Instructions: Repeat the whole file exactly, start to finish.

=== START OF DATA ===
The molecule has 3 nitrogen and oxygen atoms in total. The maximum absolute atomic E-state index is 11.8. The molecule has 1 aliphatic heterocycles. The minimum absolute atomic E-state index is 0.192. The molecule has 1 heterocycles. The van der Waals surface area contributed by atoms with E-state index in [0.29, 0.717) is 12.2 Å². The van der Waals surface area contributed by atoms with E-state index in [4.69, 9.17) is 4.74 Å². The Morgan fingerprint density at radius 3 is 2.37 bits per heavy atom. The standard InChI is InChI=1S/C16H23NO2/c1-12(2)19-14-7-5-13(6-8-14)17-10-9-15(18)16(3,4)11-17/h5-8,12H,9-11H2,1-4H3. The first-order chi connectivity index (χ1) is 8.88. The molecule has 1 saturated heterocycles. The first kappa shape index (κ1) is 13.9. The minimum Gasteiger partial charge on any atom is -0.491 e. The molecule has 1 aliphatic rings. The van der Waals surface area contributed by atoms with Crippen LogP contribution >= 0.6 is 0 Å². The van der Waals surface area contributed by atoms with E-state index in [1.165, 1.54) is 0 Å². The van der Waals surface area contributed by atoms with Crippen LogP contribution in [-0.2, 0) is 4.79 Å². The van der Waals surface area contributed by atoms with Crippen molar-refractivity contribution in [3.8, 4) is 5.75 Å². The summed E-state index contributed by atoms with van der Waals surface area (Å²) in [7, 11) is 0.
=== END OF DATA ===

The molecule has 3 nitrogen and oxygen atoms in total. The maximum absolute atomic E-state index is 11.8. The molecule has 1 aliphatic heterocycles. The minimum absolute atomic E-state index is 0.192. The molecule has 1 heterocycles. The van der Waals surface area contributed by atoms with E-state index in [0.29, 0.717) is 12.2 Å². The van der Waals surface area contributed by atoms with E-state index in [4.69, 9.17) is 4.74 Å². The Morgan fingerprint density at radius 3 is 2.37 bits per heavy atom. The standard InChI is InChI=1S/C16H23NO2/c1-12(2)19-14-7-5-13(6-8-14)17-10-9-15(18)16(3,4)11-17/h5-8,12H,9-11H2,1-4H3. The first-order chi connectivity index (χ1) is 8.88. The molecule has 1 saturated heterocycles. The first kappa shape index (κ1) is 13.9. The minimum Gasteiger partial charge on any atom is -0.491 e. The molecule has 1 aliphatic rings. The van der Waals surface area contributed by atoms with Crippen LogP contribution >= 0.6 is 0 Å². The van der Waals surface area contributed by atoms with E-state index in [1.165, 1.54) is 0 Å². The van der Waals surface area contributed by atoms with Crippen LogP contribution in [-0.2, 0) is 4.79 Å². The van der Waals surface area contributed by atoms with Crippen molar-refractivity contribution in [3.8, 4) is 5.75 Å². The summed E-state index contributed by atoms with van der Waals surface area (Å²) in [7, 11) is 0.